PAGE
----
Op-Ed: I Stand with the Constitution

I Stand with the Constitution
By Sen. Gene Yaw (R-23)

The political climate in the United States nears an instability unwitnessed by anyone alive today. We hear calls for revolution across the political spectrum amid a national debate over the intent of the Constitution – the very foundation of our republic that’s transformed our American experiment into a symbol of opportunity, freedom and constancy across the world.

No matter your interpretations about the framers’ vision for this country, we can all agree the U.S. Constitution has been the guiding principle that’s carried us through every internal conflict over the last two and a half centuries.

It’s not infallible. Congress has amended it 27 times since 1787, and each and every one of those changes originated through Congress. But, for the first time in history, lobbyists – who are being paid handsomely from deep pockets – say we ought to pursue a more volatile, untested approach: assembling a Convention of States (COS).

For the uninitiated, a clause under Article V of the Constitution triggers an automatic COS after two-thirds of states pass a resolution to do so. The resolution typically proposes an amendment that limits the reach of federal government – such as burdensome taxes or infinite congressional terms.

Except, we haven’t tested this process in over 200 years and, as such, the questions about its framework are endless.

For example, there’s no precedent that forces the COS to stick to specific, narrow amendment proposals. On the contrary, some critics argue the Supremacy Clause all but guarantees that any state law that contradicts the Constitution is ripe for review.

Then there’s the matter of how COS delegates are chosen and whether they’re beholden to restrictions set by the federal government or the state legislature that appointed them. Thus far, every state approving a COS resolution places appointment of delegates – appointment, not election – in the hands of the state legislature and the governor. That means elected officials cherry-pick delegates who will do their bidding and this, alone, raises concerns about abuse of power and political corruption.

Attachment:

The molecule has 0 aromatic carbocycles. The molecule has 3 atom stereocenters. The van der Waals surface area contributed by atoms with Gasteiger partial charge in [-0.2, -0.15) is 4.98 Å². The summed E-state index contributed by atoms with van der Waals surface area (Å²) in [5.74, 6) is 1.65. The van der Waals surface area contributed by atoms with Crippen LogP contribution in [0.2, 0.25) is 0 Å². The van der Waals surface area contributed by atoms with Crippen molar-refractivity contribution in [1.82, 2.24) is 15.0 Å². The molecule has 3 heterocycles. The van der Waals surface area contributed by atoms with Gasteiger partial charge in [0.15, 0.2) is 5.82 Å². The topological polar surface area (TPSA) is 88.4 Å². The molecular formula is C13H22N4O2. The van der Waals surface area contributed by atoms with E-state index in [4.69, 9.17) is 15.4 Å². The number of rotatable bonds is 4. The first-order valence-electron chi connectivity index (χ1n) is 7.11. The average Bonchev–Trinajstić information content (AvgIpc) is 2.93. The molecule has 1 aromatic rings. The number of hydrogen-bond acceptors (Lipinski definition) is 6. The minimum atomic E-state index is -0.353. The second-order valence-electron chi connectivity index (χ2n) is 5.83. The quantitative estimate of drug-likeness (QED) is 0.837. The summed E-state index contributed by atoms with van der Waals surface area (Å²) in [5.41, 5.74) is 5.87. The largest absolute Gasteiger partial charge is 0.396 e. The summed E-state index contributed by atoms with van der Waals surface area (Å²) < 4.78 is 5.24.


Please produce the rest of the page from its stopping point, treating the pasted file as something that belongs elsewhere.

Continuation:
And certainly, the COS’s one-state-one-vote model will ignite controversy. Does anyone believe that California, a state with 40 million people, will settle for the same representation as Wyoming, a state with a population of less than 600,000? The entire COS concept is founded on a vote based on the number of states, not the number of people.

No court has ever weighed in on these basic questions. Judicial precedent serves as our road map through contentious policy deliberations. Wandering down this path blindly risks everything this nation holds dear.

The last, and only, time the states called for a convention was in 1787. The delegates’ sole purpose for doing so was to revise the Articles of Confederation. Instead, they scrapped the document entirely and drafted the U.S. Constitution.

Are supporters of this movement – often bankrolled by dark money donations from George Soros – hoping for a similar outcome this time?

Without question there is, and has been, federal government laws and regulations that overreach – by miles. But does that issue really point to a problem with the Constitution or is this problem the result of a failure to follow it?    

Most of Washington D.C.’s difficulties stem from ignoring the Constitution and the failure of states and individuals to enforce the rights it provides. What makes anyone believe that passing new amendments will somehow facilitate compliance?

Every state criminalizes murder and yet murders occur. States can enact laws ratcheting up the consequences for homicide – and often do – to no avail. So, no matter what a convention seeks to accomplish, it cannot compel obedience.

Irrespective of how COS is marketed or spun, it will be viewed as an effort to change the fundamental structure of the United States government. Will history perceive us as any more deliberate or unshakeable than developing countries that constantly change the form of their government at every crisis? How will the world look at us? Will we be viewed as stronger or weaker by Russia? By China?

I stand with the Constitution. I stand with the words its drafters gave us:

We, the people of the United States, in order to form a more perfect Union, establish justice, ensure domestic tranquility, provide for the common defense, promote the general welfare and secure the blessings of liberty to ourselves and our posterity do ordain and establish this Constitution for the United States of America.”

 I don’t want to see our government divided and our nation torn apart in another Civil War. We must use our guiding principles and road maps to lead us through this conflict to find a more perfect union on the other side.

Sen. Gene Yaw represents the 23rd district in the Pennsylvania Senate.